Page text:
When the singing began — and went on — I was somewhat worried that at this point in the episode we didn’t really have an enemy. More than that, we didn’t have a problem, a task, a puzzle for the Doctor to figure out. We were just on an asteroid orbiting a planet, watching a geisha look-a-like 12-year-old belt out some alien national anthem. Which, somehow, is less exciting than it reads. The plot was missing, and much of that falls on Neil Cross’ over-complicated structure. We spent so much time on laying out the facts that by the time we got to anything really happening it was too late.

And then the Grandfather woke (and, again, he looked glorious), but he was just an alarm for something else. A sort of Grandfather clock.

The “something”, in this case, being the planet itself, which woke up and looked like one hell of an intimidating smiley face. It was, presumably, going to destroy everyone and everything, and the only way to satiate it was to let it feed on precious memories, items with sentimental value — something which was set up fairly subtly earlier in the episode.

The Doctor then shouted at the planet, and a certain amount of Who fans wet their pants with joy. I’ve garnered from enough forums and reviews in my time that a lot of people love when the Doctor shouts at things, so I won’t be foolish enough to say that it’s necessarily a mistake. But my God (or gods, or smiley face planets) do I think it amounts to a hell of a lot of sound and fury and nothing else. I didn’t care for it in The Pandorica Opens, and I don’t care for it now. I appreciated Smith’s performance, especially his tear, but it didn’t feel earned. It just felt like shouting.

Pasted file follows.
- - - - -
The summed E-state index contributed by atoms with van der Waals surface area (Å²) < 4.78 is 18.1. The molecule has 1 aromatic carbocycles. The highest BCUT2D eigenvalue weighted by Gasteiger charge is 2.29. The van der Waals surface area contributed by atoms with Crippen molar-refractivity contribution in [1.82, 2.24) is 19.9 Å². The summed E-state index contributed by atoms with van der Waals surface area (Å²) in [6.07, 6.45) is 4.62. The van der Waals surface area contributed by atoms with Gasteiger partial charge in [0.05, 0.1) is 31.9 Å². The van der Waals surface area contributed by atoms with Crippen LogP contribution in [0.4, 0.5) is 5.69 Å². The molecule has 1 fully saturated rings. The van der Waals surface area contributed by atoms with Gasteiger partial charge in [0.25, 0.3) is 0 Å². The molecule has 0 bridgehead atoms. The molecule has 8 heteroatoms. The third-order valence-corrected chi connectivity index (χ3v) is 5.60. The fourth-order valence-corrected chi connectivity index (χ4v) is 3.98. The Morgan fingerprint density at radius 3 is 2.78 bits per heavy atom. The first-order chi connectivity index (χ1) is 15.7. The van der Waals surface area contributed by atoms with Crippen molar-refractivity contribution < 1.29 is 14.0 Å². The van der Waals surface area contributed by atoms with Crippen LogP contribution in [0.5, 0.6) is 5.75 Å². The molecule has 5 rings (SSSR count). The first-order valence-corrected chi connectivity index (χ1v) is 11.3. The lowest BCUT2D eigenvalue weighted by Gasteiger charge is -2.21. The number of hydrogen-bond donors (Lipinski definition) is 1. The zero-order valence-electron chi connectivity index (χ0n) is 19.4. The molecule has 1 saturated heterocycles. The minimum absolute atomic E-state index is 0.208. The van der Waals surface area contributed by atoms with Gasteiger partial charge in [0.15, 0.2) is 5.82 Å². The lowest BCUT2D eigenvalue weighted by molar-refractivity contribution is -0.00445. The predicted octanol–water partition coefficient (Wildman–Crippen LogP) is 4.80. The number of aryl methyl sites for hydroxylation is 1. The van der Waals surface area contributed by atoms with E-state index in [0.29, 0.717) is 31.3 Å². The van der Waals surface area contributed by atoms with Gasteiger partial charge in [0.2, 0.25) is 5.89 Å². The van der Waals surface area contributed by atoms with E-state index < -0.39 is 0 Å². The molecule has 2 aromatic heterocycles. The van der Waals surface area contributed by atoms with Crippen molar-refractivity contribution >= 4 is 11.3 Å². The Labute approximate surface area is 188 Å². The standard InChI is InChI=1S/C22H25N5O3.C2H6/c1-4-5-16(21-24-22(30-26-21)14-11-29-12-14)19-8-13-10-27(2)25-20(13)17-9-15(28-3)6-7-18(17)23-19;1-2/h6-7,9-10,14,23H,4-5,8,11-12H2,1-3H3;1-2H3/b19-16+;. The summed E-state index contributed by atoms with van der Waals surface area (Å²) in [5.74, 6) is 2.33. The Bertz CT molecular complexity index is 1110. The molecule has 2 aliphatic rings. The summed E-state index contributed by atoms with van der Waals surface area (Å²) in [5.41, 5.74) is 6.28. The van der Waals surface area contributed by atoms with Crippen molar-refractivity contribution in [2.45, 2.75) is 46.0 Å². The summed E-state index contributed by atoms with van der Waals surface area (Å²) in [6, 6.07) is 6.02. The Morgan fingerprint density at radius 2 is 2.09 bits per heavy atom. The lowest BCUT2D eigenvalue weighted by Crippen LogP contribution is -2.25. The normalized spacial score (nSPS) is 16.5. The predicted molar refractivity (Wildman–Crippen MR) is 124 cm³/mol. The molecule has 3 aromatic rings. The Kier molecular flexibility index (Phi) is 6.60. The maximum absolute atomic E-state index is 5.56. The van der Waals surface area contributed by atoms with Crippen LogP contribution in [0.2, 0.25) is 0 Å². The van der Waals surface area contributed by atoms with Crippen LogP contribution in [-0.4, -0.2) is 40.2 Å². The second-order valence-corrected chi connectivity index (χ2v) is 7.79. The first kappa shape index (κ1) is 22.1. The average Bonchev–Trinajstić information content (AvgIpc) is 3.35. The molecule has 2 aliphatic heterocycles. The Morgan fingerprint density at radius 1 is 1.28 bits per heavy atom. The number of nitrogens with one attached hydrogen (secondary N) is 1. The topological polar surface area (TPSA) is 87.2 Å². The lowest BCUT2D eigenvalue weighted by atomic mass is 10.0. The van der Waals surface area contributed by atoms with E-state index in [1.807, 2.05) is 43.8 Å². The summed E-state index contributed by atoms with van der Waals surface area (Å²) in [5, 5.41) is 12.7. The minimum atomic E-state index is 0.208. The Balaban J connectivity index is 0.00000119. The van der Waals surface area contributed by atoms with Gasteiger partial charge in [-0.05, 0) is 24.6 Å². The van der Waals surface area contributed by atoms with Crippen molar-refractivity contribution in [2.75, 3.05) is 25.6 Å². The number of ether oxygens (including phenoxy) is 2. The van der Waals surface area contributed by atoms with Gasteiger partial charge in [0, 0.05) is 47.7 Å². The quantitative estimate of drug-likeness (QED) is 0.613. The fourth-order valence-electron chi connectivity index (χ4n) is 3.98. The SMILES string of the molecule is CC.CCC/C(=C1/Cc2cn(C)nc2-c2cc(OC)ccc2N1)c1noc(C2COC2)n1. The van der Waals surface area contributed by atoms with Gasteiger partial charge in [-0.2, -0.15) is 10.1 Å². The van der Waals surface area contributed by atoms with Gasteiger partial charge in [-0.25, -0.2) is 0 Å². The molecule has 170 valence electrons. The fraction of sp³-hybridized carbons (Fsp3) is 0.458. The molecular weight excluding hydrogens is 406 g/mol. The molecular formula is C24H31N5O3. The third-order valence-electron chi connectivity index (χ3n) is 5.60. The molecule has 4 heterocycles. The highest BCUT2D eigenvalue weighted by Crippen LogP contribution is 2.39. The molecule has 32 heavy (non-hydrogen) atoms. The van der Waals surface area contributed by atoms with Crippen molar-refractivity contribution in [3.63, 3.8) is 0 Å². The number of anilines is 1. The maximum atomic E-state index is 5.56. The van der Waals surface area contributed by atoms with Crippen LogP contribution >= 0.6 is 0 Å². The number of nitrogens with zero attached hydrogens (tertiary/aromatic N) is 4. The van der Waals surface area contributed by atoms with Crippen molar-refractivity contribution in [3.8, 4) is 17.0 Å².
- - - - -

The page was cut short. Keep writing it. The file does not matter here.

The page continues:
More effective, if still somewhat heavy-handed, was Clara giving away her leaf — the one that had introduced her parents, caused her to be born, and that she’d kept all these years. The leaf was not just of sentimental value, but potential value. A signifier of the life Clara’s parents could have had. And what’s more powerful than that?

The LeafWell, a lot of things, for anyone interested in basic logic (surely all things represent potential?), but the planet ate the leaf and all was well.

There were many components to this episode which worked. The visual work was stunning, Emilia Jones was fantastic as Merry, Clara’s parents were introduced adorably, and we got Clara initiated into life on the TARDIS with a lot of bombast. But the story structure was flawed, many core themes were dropped, and the solution felt stolen from us, forced emotion over smooth narrative.

It was fine, and I do still love Clara, but I’m waiting on something to really kick-start this batch.

Ellie Oswald

Free Radicals

– That song went on, didn’t it?

– It’s probably already been posited as a theory, but are we taking any bets for Clara actually being the TARDIS? The current incarnation of said machine doesn’t like her, we have an upcoming Neil Gaiman episode about the TARDIS, and in fifty years of the show the only two mainstays are the Doctor and his time machine. Seems a fitting companion for his anniversary?

– The shot when Clara got off the hover-bike back on the asteroid was hilariously edited.

– I would like to see more of Clara’s parents. Charming actors.

– It is a real shame that the nature of religion and faith was lost here, because it would have been lovely to see a family show really question these things. If sci-fi is about opening people’s eyes, it would do worse than to ask children to look at what they really think of their faith.

– What’s most impressive is that they didn’t use any aliens from previous episodes, from what I could spot. So much work!

– As a friend of mine pointed out, Jenna-Louise Coleman is a beautiful creature. As a gay man I’m saying this with as much objectivity as I can muster.

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About alfla

Playwright, screenwriter, sometime improv enthusiast and full-time television lover. You know, in THAT way.
This entry was posted in Doctor Who, Doctor Who Reviews, Reviews, Television Reviews and tagged , , , , , , , , , , . Bookmark the permalink.

3 Responses to “The Rings Of Akhaten” – Doctor Who